This approach skews its portfolio toward profitable stocks. The fund’s average return on invested capital (a profitability metric) has consistently topped that of its peers and the Russell 2000 Value Index. Profitable stocks are more able to sustain their dividend payments than less profitable names. During the past decade through April 2019, the fund’s average dividend yield topped that of the Russell 2000 Value Index by 60%.

Comparing the fund’s dividend payout ratio (the percentage of earnings that it pays as dividends) to the category index sheds light on its riskiness because funds with a payout ratio over 100% cannot sustain the payments. At the end of April 2019, the fund’s dividend payout ratio measured 62% compared with 33% for the Russell 2000 Value Index based on calculations from earnings and dividend forecasts presented in Morningstar Direct.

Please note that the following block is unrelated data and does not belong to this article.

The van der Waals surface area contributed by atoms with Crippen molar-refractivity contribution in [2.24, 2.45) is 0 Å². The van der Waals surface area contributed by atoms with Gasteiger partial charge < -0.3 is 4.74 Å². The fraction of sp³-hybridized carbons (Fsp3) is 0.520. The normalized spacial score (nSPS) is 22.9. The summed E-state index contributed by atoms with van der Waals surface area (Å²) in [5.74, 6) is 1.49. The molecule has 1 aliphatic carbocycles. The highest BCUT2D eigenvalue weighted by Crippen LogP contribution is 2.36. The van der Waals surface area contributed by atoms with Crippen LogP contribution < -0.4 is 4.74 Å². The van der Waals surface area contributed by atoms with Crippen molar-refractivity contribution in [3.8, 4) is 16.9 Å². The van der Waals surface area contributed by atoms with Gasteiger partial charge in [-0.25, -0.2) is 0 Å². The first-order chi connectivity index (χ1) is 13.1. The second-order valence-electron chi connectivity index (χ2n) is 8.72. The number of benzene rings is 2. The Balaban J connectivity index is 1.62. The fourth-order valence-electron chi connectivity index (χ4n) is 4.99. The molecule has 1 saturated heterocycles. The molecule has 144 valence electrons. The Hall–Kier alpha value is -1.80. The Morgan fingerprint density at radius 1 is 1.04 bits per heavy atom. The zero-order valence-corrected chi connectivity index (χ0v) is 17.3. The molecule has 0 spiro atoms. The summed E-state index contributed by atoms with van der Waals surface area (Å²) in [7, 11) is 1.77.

Like most dividend-oriented strategies, this fund has a value tilt. Mature, slow-growing firms tend to trade at lower valuations and pay out more of their earnings as dividends than faster-growing stocks, which invest to expand. The fund’s dividend-weighting and rebalancing approach add to its value orientation. It overweights stocks trading at low prices compared with their dividends, decreases the fund’s exposure to stocks that have become more expensive relative to their dividends, and adds to positions that have become cheaper at its annual rebalance.

WisdomTree added sector and stock caps in 2013 to rein in risk. It now caps sector weights to 25% and the cumulative weight of stocks greater than 5% of the portfolio to 50% of the total portfolio. The fund’s financial sector weighting ballooned to over half of its portfolio during the financial crisis in 2008-09. As of this writing, the fund is overweight consumer discretionary, real estate, and utility stocks and has less exposure to stocks in the healthcare and information technology sectors compared with the Russell 2000 Value Index. These bets won’t always work as they have since the fund’s inception in 2006.